I looked at six online backup providers: Backblaze, Mozy, Carbonite, JungleDisk, Dropbox, and CrashPlan.

Year of the Tablet, or the Year of the iPad?

Last year, as 2009 came to a close, I wrote a blog post predicting that 2010 would be the “Year of the Tablet.” This was several months before the Apple iPad would be announced by Steven P. Jobs, Apple’s chief executive.

I said then that 2010 would bring a number of tablet computers to the market, including innovative products from Apple, Microsoft, Google and other PC manufacturers, that would change the face of computing and the way we consume magazines, newspapers, video and other Web content.

So much for predictions.

How the iPad changed 2010

Less than a year ago, some technology pundits questioned whether Apple's "iTablet" would find any buyers. InfoWorld ventured to explain "Why Apple's rumored iTablet will fail big time," while VentureBeat's 2010 predictions included the claim that "tablets will fail."

Fast-forward to the end of 2010, and the iPad is a smash hit. eMarketer predicts that Apple will sell 13.3 million iPads this year, and one survey ranked the iPad as the most-wanted gift this holiday season. But the iPad has reshaped more than just the device market: From publishing to web design, we're seeing the iPad change the world in unexpected ways.

Macworld's 2010 App Gems Awards

Mobile apps have become so widespread, it’s easy to forget that the App Store only debuted in the middle of 2008. Yet here we are, nearly two and a half years later, with hundreds of thousands of apps available for download, and more on the way every day.

Don’t think for a moment, though, that app developers are in danger of falling into a rut. Apple looked to keep things fresh in 2010 by releasing an entirely new class of device (the iPad), two devices with majorly updated screen resolutions (the iPhone 4 and fourth-generation iPod touch) and a new version of the operating system that powers them (iOS 4) that's packed with hundreds of new features. The very best mobile apps of the year took advantage of the new hardware and software.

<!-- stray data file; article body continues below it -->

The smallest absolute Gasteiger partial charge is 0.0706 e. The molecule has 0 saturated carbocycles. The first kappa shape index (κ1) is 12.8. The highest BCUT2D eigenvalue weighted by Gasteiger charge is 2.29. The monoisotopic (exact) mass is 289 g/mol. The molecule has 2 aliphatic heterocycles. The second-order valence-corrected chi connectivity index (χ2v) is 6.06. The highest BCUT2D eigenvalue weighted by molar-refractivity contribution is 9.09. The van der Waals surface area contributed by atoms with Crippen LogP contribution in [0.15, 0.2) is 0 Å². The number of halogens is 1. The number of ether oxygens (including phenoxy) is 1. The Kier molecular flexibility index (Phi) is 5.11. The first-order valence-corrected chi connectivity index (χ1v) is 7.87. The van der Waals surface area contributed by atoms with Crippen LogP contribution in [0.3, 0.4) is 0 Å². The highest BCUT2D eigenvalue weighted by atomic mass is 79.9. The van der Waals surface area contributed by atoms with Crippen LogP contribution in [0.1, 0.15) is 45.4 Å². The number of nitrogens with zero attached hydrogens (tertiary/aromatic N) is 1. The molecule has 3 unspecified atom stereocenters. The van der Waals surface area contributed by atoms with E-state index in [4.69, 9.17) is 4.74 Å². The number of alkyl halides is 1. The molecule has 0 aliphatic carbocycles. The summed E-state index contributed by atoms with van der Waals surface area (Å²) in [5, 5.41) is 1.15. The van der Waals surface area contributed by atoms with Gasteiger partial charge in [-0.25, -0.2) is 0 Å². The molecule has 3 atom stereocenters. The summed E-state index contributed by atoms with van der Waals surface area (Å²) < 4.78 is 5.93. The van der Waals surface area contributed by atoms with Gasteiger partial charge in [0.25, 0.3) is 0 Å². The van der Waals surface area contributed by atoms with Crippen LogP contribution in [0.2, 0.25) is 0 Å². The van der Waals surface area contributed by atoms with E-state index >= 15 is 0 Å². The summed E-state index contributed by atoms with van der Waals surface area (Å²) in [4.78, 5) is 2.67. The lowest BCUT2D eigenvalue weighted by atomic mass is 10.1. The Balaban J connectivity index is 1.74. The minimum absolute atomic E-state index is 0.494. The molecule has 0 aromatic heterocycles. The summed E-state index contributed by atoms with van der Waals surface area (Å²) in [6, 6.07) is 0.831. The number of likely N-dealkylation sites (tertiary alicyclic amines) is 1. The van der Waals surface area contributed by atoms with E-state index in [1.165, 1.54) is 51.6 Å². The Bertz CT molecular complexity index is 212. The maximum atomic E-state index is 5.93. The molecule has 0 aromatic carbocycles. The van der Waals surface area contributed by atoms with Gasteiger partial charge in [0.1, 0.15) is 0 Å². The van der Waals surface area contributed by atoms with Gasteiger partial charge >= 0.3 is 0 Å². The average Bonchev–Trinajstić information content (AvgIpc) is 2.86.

After all the App Store action of 2010, we've surveyed the store, our editors, and our contributors. The result? The two-dozen winners of our App Gems awards emerged from the pack as our favorite iOS offerings from the past year.

Switcher Profile: Joshua Kors has No Idea How to Use a Mac, returns It

Investigative reporter Joshua Kors recently switched to the Mac ... then switched right back. It turns out that he and his iMac weren't a good fit for one another. That's potentially understandable; switching to the Mac is easier for some people than for others. If a switcher doesn't have anyone there to walk him through the process, he might get so frustrated by the little differences between Windows and Mac OS X that he may wonder why he bothered switching at all.

On the other hand, some of the more minor difficulties and situations that crop up in the first days of Mac use really shouldn't have been beyond the grasp of someone with Kors' impressive credentials. Those of us who are experienced in using Macs may read through Kors' piece and either laugh or shake our heads in wonder, but someone who knows nothing about using a Mac may read it and take it at face value.

To anyone who's read through Joshua Kors' account of his nightmare experience with the Mac, here's a disclaimer you may be familiar with from commercials: results may vary. In fact, if you have even basic computer literacy skills, you'll likely find switching to the Mac a far more pleasant experience than Kors did.

Why Verizon needs the Apple iPhone Sooner rather than Later

With no iPhone to offer customers, Verizon has turned largely to Google Android smartphones. On the surface, that strategy has paid off as Verizon continues to hold the top spot for mobile subscribers in the U.S., although AT&T is nipping on its heels. But detailed data showing Verizon’s smartphone sales surfaced this weekend, and if the information is accurate, paints a different picture: Verizon needs Apple’s iPhone, or else it risks losing its biggest carrier status.

Verizon’s strategy to offer several Android phones actually hasn’t competed well: add up the total number of Android phones Verizon has sold in the last few quarters and AT&T has still sold more iPhones.

iPhoto ’11: The best on the Mac